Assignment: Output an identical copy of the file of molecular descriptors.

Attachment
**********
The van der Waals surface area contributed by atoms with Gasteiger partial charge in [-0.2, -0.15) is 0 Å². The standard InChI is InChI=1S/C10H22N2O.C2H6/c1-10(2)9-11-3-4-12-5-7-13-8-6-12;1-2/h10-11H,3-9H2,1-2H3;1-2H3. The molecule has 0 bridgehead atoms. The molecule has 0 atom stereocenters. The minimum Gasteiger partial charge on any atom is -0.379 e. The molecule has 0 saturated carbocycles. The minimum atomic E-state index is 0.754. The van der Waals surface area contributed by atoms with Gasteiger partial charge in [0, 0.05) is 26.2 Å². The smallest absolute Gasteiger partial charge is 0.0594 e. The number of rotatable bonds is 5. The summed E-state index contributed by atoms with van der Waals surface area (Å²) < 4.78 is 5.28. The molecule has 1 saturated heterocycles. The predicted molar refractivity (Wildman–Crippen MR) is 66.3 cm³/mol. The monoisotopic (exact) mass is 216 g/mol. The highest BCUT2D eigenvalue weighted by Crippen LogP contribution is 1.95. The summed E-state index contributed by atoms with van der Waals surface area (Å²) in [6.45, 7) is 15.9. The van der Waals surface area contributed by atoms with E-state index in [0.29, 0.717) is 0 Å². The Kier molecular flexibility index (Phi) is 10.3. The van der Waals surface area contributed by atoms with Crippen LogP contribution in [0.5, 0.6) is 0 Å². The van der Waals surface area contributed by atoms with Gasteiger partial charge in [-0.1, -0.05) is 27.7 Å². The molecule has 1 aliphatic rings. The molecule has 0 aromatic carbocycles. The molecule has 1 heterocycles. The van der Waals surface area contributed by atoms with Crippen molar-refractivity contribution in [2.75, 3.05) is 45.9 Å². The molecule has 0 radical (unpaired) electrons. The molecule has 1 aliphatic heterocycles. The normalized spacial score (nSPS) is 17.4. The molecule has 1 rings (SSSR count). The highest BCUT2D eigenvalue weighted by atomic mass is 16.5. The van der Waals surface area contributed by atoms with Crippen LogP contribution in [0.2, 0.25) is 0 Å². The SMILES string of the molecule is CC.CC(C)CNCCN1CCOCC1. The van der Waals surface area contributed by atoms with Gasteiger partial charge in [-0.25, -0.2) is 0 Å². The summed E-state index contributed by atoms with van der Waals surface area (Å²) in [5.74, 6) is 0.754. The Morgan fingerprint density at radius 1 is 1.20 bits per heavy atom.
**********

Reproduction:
The van der Waals surface area contributed by atoms with Gasteiger partial charge in [-0.2, -0.15) is 0 Å². The standard InChI is InChI=1S/C10H22N2O.C2H6/c1-10(2)9-11-3-4-12-5-7-13-8-6-12;1-2/h10-11H,3-9H2,1-2H3;1-2H3. The molecule has 0 bridgehead atoms. The molecule has 0 atom stereocenters. The minimum Gasteiger partial charge on any atom is -0.379 e. The molecule has 0 saturated carbocycles. The minimum atomic E-state index is 0.754. The van der Waals surface area contributed by atoms with Gasteiger partial charge in [0, 0.05) is 26.2 Å². The smallest absolute Gasteiger partial charge is 0.0594 e. The number of rotatable bonds is 5. The summed E-state index contributed by atoms with van der Waals surface area (Å²) < 4.78 is 5.28. The molecule has 1 saturated heterocycles. The predicted molar refractivity (Wildman–Crippen MR) is 66.3 cm³/mol. The monoisotopic (exact) mass is 216 g/mol. The highest BCUT2D eigenvalue weighted by Crippen LogP contribution is 1.95. The summed E-state index contributed by atoms with van der Waals surface area (Å²) in [6.45, 7) is 15.9. The van der Waals surface area contributed by atoms with E-state index in [0.29, 0.717) is 0 Å². The Kier molecular flexibility index (Phi) is 10.3. The van der Waals surface area contributed by atoms with Crippen LogP contribution in [0.5, 0.6) is 0 Å². The van der Waals surface area contributed by atoms with Gasteiger partial charge in [-0.1, -0.05) is 27.7 Å². The molecule has 1 aliphatic rings. The molecule has 0 aromatic carbocycles. The molecule has 1 heterocycles. The van der Waals surface area contributed by atoms with Crippen molar-refractivity contribution in [2.75, 3.05) is 45.9 Å². The molecule has 0 radical (unpaired) electrons. The molecule has 1 aliphatic heterocycles. The normalized spacial score (nSPS) is 17.4. The molecule has 1 rings (SSSR count). The highest BCUT2D eigenvalue weighted by atomic mass is 16.5. The van der Waals surface area contributed by atoms with Crippen LogP contribution in [0.2, 0.25) is 0 Å². The SMILES string of the molecule is CC.CC(C)CNCCN1CCOCC1. The van der Waals surface area contributed by atoms with Gasteiger partial charge in [-0.25, -0.2) is 0 Å². The summed E-state index contributed by atoms with van der Waals surface area (Å²) in [5.74, 6) is 0.754. The Morgan fingerprint density at radius 1 is 1.20 bits per heavy atom.